Thailand diverts Mekong, Vietnam worries about rice production
VietNamNet Bridge - Instead of ‘sitting and waiting for the worst to come’, experts say Vietnam should think of growing other crops instead of relying on rice.

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Bangkok Post on January 29 quoted the spokesman of the Royal Irrigation Department (RID) as saying that Thailand has diverted water from the Mekong River to pump to drought-stricken areas in Thai territory.

It did this without prior consultation with member countries of the Mekong River Council (MRC).

Dr.Vo Tong Xuan, a leading Vietnamese rice expert, said Vietnam will be the biggest sufferer if Mekong’s water is taken away. 

This is not the first time Thailand has pumped water from Mekong to its rice growing areas.

Thailand focuses on growing high-quality rice for export at high prices. The rice varieties don’t bring high yield, at 2.8-3.5 million per hectare, but they don’t need heavy watering. They just need rain water. 

To improve farmers’ living standards, the government of Thailand has asked the country’s agriculture ministry to guide farmers to shift to other crops. Nowadays, many Thai farmers grow mango and litchis for export.

Xuan warned that if Vietnam still relies on the water sources from Mekong mainstream, it will certainly lack water for irrigation. 

In 1972, the water flow capacity was measured at 2,200 cubic meters per second. Meanwhile, the flow capacity measured at Thanh Long Canal in Tien Giang is now less than 1,500 cubic meters per second.

If Vietnamese farmers lack water for irrigation, they will meet big difficulties, because Vietnam focuses on making high-yield rice which needs heavy watering. 

Vietnam can harvest 5-6 million tons of common rice from every crop, or 12 million tons a year, which cannot be exported for high price, but can be sold in large quantity. 

Vietnam now cannot compete with Thailand in high-quality fragrant rice. Vietnam can harvest 5-6 million tons of common rice from every crop, or 12 million tons a year, which cannot be exported for high price, but can be sold in large quantity.  Meanwhile, Thailand only has 3.5 million tons.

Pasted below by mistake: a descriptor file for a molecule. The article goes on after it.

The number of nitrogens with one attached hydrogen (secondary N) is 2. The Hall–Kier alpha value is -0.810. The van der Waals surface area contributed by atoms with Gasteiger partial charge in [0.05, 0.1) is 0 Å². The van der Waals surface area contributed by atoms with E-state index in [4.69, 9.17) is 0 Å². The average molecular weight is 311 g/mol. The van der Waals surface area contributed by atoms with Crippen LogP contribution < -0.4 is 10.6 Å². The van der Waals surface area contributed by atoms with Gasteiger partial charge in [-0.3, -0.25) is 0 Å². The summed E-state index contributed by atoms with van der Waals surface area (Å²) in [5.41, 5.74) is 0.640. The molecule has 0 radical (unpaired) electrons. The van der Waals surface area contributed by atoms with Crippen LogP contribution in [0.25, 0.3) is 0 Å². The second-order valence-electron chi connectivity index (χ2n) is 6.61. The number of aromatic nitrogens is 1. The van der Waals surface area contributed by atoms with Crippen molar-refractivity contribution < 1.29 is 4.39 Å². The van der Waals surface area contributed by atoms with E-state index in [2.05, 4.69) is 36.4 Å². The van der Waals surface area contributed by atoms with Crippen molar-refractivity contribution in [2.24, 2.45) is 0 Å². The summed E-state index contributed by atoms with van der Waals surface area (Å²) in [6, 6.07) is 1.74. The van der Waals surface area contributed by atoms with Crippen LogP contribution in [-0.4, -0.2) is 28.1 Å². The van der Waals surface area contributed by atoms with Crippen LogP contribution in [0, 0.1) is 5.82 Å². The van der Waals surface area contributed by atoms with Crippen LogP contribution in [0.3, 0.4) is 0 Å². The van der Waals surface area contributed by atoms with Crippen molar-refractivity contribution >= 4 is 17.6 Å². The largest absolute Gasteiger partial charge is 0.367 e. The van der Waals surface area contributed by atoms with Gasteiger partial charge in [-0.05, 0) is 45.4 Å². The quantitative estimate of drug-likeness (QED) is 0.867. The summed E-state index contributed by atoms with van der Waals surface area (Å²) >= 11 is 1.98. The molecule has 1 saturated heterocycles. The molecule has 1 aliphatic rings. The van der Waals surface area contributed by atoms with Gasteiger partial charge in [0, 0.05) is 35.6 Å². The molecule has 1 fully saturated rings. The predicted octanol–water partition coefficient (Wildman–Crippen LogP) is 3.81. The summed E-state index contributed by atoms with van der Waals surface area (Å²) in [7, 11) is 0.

Vietnam’s rice is mostly sold to the Philippines, Indonesia and Africa, which need cheap rice. The average selling price is VND25,000 per kilo.

If Thailand shifts to grow low-cost rice, it will also be able to sell rice at low prices to the Philippines, Indonesia and Africa. This will be a great challenge for Vietnam’s rice.

Also according to Xuan, as situated in the lower course, Vietnamese farmers can take full advantage of the alluvium brought to them by Mekong. However, the geographical position also brings disadvantages. If Thai farmers also grow high-yield rice, the high volume of pesticide used in the rice production will harm aquatic creatures in Cuu Long River Delta.

Therefore, Xuan has suggested shifting to reserve part of land for growing mango, saying that mango grown in the delta is very delicious which has much higher quality than Thai mango.


Dat Viet


Vietnam economy, Vietnamnet bridge, English news about Vietnam, Vietnam news, news about Vietnam, English news, Vietnamnet news, latest news on Vietnam, Vietnam, FDI, MPI, Bui Quang Vinh, Mekong River Delta, Thailand, RID
 
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